PRLog - Jan. 4, 2013 - BOCA RATON, Fla. -- Mary Wong is not one who is easily deterred. As a young student afflicted with epilepsy, she endured the dismissiveness that many young people with disabilities face in schools. But when some high school teachers suggested that she be institutionalized, never expecting her to graduate, let alone go to college and build a successful career, she refused to believe them and set out to prove them wrong.
Mary Wong, President of Office Depot Foundation
That determination, self-confidence and passion is still evident in Mary Wong as the President of Office Depot Foundation, who was named PROMability Ability Icon for the month of January.
Epilepsy is one of those invisible disabilities that can take a devastating toll on young people causing them to be ignored or excluded from social situations with their peers. U.S. Department of Education estimates show that some four million students with disabilities are enrolled in public elementary and secondary schools in the United States. Among their disabilities are invisible ailments like Anxiety Disorder, Asperger Syndrome, Bipolar Disorder, Color Blindness, Diabetes, Lupus, Narcolepsy, Sickle Cell Disease, Epilepsy and more.
So what is it that made the difference for Mary? The answer lies in her youthful self-confidence and capabilities. “I never, never, never gave up,” she says. “I knew that I just needed to figure out the right strategies, find people who would support me in achieving my dreams, and work with doctors and other healthcare professionals who would say, “Of course you can do that,” instead of, “No, you can’t.”
“Mary Wong is an outstanding model of executive leadership and achievement and an enthusiastic supporter people with disabilities,”
Today, with the seizures controlled by advances in modern medicine and technology – she takes medication every day and has an implanted microchip that sends electrical impulses to her brain – Mary is better able to manage the daily challenges of her life and busy career.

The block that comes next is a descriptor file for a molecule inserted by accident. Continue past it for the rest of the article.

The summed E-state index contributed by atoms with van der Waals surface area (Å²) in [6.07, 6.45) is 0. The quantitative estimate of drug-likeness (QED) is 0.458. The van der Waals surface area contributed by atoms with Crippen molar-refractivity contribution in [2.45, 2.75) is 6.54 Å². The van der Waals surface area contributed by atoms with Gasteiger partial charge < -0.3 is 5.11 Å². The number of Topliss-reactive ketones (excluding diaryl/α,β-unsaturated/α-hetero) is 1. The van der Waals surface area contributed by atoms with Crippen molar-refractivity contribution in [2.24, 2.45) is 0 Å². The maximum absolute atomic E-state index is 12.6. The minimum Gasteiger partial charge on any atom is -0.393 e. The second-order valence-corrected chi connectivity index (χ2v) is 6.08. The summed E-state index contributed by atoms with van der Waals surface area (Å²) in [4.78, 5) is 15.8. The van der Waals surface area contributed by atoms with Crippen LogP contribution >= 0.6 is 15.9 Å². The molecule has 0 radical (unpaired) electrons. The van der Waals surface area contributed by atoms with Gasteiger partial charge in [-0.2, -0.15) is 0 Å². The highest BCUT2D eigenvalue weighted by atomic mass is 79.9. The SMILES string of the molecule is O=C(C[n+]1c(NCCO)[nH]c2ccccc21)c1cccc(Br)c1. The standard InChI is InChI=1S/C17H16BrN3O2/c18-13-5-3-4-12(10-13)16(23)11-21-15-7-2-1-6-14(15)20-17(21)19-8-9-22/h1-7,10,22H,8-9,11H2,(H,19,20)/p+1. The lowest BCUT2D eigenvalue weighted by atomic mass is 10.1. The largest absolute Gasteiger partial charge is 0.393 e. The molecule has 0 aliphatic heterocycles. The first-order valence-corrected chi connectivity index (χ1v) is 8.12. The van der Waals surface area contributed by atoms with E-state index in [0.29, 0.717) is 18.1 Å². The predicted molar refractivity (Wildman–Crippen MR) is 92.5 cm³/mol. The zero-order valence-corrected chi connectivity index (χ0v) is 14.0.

In a personally written profile Mary shares her story directly to high school students. “I have a wonderful life. I’m privileged to work for a great company – Office Depot – as president of the non-profit Office Depot Foundation. Through my work, I get to be involved in making grants and donations that help non-profit organizations make a difference in their communities. I truly have the opportunity to touch lives – and I’m always grateful for this, she says.”
And she has words of encouragement for high school graduates stressing an unwavering belief in self and self-motivation:
As a PROMability Ability Icon, Mary Wong joins a talented group of 7 high achievers with disabilities that includes triple Paralympics gold medal hand cyclist Muffy Davis, entertainer Patrick Henry Hughes, and educator and disability expert Dr. Grover Evans, who are helping to illuminate possible pathways to future success for high school seniors with disabilities transitioning to adulthood for higher education or the workplace.
How to Enter and Win Your Prom Night
TLC urges Palm Beach, Broward and Miami-Dade County graduating high school seniors with serious illness, visual/hearing impairments, learning and other disabilities to enter the PROMability contest for a chance to win the ultimate prom. There are still a few days left before the closing date for entries, January 7, 2013. Students can submit an entry through dance, sign language, essay, poetry, song, and/or video by responding to the contest topic: "In My Perfect World..." at www.PROMability.com.
Two lucky high school seniors will win their prom tickets, prom night limousine service, attire, hairstyling, electronics and more, all taken care of by PROMability sponsors and supporters. Also included is a blue carpet celebration on Monday, April 22, 2013 in Boca Raton, which will put the spotlight on the grand prizewinners and celebrate the ability and diversity in our community. Winners will subsequently receive a one-on-one mentorship lunch with business professionals to further develop and support them as they transition to higher education or the workplace. Please visit www.PROMability.com to learn more.